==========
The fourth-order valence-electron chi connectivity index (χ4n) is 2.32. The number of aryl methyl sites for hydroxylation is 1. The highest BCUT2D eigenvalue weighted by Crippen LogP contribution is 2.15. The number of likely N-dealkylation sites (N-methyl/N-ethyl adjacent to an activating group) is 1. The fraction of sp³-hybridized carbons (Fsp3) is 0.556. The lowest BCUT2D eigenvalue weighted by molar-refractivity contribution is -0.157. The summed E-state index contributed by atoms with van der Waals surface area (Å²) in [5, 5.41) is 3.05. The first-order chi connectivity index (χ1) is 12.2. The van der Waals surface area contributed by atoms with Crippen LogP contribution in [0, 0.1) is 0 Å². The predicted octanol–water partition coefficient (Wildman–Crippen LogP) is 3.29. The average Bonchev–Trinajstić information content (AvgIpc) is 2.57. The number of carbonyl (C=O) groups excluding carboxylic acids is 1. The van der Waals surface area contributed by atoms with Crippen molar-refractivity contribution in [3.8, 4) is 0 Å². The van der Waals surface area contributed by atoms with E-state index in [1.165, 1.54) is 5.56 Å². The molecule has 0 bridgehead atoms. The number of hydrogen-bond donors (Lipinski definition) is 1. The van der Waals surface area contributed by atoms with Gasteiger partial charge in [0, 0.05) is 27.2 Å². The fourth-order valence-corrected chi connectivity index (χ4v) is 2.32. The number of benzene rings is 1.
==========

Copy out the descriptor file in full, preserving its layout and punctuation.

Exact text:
The fourth-order valence-electron chi connectivity index (χ4n) is 2.32. The number of aryl methyl sites for hydroxylation is 1. The highest BCUT2D eigenvalue weighted by Crippen LogP contribution is 2.15. The number of likely N-dealkylation sites (N-methyl/N-ethyl adjacent to an activating group) is 1. The fraction of sp³-hybridized carbons (Fsp3) is 0.556. The lowest BCUT2D eigenvalue weighted by molar-refractivity contribution is -0.157. The summed E-state index contributed by atoms with van der Waals surface area (Å²) in [5, 5.41) is 3.05. The first-order chi connectivity index (χ1) is 12.2. The van der Waals surface area contributed by atoms with Crippen LogP contribution in [0, 0.1) is 0 Å². The predicted octanol–water partition coefficient (Wildman–Crippen LogP) is 3.29. The average Bonchev–Trinajstić information content (AvgIpc) is 2.57. The number of carbonyl (C=O) groups excluding carboxylic acids is 1. The van der Waals surface area contributed by atoms with Crippen molar-refractivity contribution in [3.8, 4) is 0 Å². The van der Waals surface area contributed by atoms with E-state index in [1.165, 1.54) is 5.56 Å². The molecule has 0 bridgehead atoms. The number of hydrogen-bond donors (Lipinski definition) is 1. The van der Waals surface area contributed by atoms with Gasteiger partial charge in [0, 0.05) is 27.2 Å². The fourth-order valence-corrected chi connectivity index (χ4v) is 2.32. The number of benzene rings is 1.